The company’s ability to retain. A botched separation speaks volumes to survivors as well. A common reaction characteristic of survivor syndrome is: “Wow. That could have been me! If they think so little of Ben, can you imagine what will happen to me when it’s my turn?” In fact many managers will not have to worry about additional rounds of layoffs because people will seek to leave as soon as word about the layoffs gets out.
The company’s culture. Nastiness can be contagious. It can infect a culture quickly, destroy morale, and lead to precipitous drops in productivity. It becomes a vicious circle that creates a self-fulfilling prophecy. The very positive values the company cultivated such as an optimistic outlook, high energy levels, and risk taking are driven away by anger, resentment, protective behavior, passive aggression, poor quality, and an “I don’t give a damn” attitude among survivors. The result can be further declines in productivity and profits, more rounds of layoffs, and ultimately, the demise of the organization.
Key Strategies for Keeping the Door Open. A smart company establishes a comprehensive strategy for keeping its door open. The experience of savvy companies dictates that four components make up this strategy. They consist of steps any company can and should take when separating employees, to maximize the future ability to attract and retain key talent.
Treat people with honesty and dignity. All companies are tempted to avoid difficult conversations and tough situations. But when they do, they may inadvertently be dishonest in their dealings with others and actually demean people. Hiding behind an e-mail and having security officers escort an employee past coworkers do not cut it. Employees deserve honesty and at least an explanation regarding the circumstances behind the separation. They deserve an honest assessment of their future with no false promises. They deserve dignity, an opportunity to finish what they have been doing and to talk with co-workers, if they choose.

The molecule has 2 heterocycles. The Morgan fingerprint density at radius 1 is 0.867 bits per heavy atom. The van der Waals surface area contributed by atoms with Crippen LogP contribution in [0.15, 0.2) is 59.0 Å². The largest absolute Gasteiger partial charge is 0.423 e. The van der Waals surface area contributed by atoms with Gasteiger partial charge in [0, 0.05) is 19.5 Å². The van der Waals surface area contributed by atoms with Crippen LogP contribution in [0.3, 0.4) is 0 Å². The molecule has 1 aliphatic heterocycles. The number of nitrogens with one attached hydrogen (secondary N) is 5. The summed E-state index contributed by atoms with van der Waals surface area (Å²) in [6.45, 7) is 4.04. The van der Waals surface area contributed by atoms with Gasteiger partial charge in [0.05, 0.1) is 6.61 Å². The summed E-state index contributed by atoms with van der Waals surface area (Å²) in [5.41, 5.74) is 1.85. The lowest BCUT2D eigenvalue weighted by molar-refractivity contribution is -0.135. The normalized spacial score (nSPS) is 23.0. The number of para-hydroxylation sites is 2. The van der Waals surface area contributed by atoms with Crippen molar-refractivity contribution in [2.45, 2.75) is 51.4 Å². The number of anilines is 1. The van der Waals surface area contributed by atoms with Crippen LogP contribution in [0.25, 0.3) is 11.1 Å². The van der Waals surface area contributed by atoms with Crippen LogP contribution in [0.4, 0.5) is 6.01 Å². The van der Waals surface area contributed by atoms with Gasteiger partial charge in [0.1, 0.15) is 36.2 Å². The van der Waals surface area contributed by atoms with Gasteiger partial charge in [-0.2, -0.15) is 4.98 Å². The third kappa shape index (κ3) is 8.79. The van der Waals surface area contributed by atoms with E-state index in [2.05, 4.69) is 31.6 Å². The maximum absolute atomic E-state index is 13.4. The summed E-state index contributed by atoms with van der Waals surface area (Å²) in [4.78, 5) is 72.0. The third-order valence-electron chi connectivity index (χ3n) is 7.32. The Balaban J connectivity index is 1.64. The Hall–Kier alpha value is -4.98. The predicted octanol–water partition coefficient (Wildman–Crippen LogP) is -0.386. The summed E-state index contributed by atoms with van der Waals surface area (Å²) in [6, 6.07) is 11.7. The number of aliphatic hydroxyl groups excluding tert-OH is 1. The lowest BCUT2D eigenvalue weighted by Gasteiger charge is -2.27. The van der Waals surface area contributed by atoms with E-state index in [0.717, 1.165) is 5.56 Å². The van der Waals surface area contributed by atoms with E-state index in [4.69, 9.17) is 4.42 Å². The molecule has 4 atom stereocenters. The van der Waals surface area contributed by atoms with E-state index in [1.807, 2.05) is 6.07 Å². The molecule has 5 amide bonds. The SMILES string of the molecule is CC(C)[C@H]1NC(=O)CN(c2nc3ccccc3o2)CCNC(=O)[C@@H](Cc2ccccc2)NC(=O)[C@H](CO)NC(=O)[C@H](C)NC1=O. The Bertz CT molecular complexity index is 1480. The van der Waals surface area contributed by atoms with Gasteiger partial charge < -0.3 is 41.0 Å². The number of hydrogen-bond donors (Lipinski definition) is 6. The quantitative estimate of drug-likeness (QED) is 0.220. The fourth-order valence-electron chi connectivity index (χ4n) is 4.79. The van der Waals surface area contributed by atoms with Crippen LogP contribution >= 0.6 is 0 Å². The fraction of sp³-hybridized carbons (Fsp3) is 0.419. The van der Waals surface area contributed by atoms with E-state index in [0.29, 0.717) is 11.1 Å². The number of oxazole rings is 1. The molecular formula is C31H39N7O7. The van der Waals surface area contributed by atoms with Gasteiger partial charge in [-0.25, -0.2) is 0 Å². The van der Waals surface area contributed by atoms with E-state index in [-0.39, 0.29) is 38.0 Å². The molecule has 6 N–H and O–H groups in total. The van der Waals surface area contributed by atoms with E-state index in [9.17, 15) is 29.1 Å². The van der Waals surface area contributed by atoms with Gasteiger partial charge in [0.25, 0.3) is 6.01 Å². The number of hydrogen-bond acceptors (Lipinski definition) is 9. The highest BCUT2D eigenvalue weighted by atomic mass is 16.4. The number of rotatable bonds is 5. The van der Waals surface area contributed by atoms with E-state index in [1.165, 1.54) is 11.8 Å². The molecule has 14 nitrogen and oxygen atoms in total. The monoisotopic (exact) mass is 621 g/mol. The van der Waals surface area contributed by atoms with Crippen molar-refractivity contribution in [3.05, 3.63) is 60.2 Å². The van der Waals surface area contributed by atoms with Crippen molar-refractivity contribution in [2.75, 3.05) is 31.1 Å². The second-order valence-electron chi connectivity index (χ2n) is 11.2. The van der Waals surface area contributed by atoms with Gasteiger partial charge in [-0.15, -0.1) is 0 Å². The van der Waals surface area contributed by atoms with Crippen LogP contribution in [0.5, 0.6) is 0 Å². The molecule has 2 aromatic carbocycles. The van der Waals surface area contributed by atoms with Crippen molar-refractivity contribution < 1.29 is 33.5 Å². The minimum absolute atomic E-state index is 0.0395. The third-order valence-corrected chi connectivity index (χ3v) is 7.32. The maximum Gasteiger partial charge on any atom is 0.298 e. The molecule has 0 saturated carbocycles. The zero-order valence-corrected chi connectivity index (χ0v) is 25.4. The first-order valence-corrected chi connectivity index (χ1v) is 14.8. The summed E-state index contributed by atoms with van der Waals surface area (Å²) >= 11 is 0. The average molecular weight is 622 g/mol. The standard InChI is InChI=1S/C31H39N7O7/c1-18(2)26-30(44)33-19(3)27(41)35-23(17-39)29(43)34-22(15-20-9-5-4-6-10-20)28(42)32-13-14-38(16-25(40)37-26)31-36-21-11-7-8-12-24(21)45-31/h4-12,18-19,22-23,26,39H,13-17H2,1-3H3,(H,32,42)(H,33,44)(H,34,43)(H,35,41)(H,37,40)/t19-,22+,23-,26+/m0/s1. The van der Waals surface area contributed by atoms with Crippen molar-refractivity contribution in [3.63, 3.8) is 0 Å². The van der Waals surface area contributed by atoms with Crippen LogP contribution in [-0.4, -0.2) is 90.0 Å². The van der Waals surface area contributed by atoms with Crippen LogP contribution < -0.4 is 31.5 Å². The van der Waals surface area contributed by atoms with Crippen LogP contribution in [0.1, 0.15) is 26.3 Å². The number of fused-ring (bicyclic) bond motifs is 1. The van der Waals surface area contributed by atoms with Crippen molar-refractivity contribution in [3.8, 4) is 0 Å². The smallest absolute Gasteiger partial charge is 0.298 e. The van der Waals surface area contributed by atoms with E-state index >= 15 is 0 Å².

Provide furloughs. Companies that are heavily invested in human capital have adopted furloughs as a strategy to keep open the door. Most furloughs maintain close connections with separated employees. It is much more intimate than a call back list. Managers keep monthly contact with the furloughed employee. Many furlough policies call for first refusal being granted as new positions and opportunities develop. A furlough sends a strong message: We care about you and want you back as soon as the opportunity exists.
Offer assistance on separation. Separation packages are critical to keeping the door open. The provision of placement services, assistance with career planning, and the like demonstrates that the company cares enough to take accountability for allaying some of the pain of a layoff.
Maintain contacts with former employees. Where feasible, companies should take steps to maintain contact with those they have separated. Examples include periodic social events and other organized means to maintain contact.
Keeping the door open will not happen spontaneously. It will only work if it is a deliberate strategy undertaken as part of the broader headcount solution. It will require accountability for actions and results on the part of all members of the organization to keep in touch with former staff on an ongoing basis.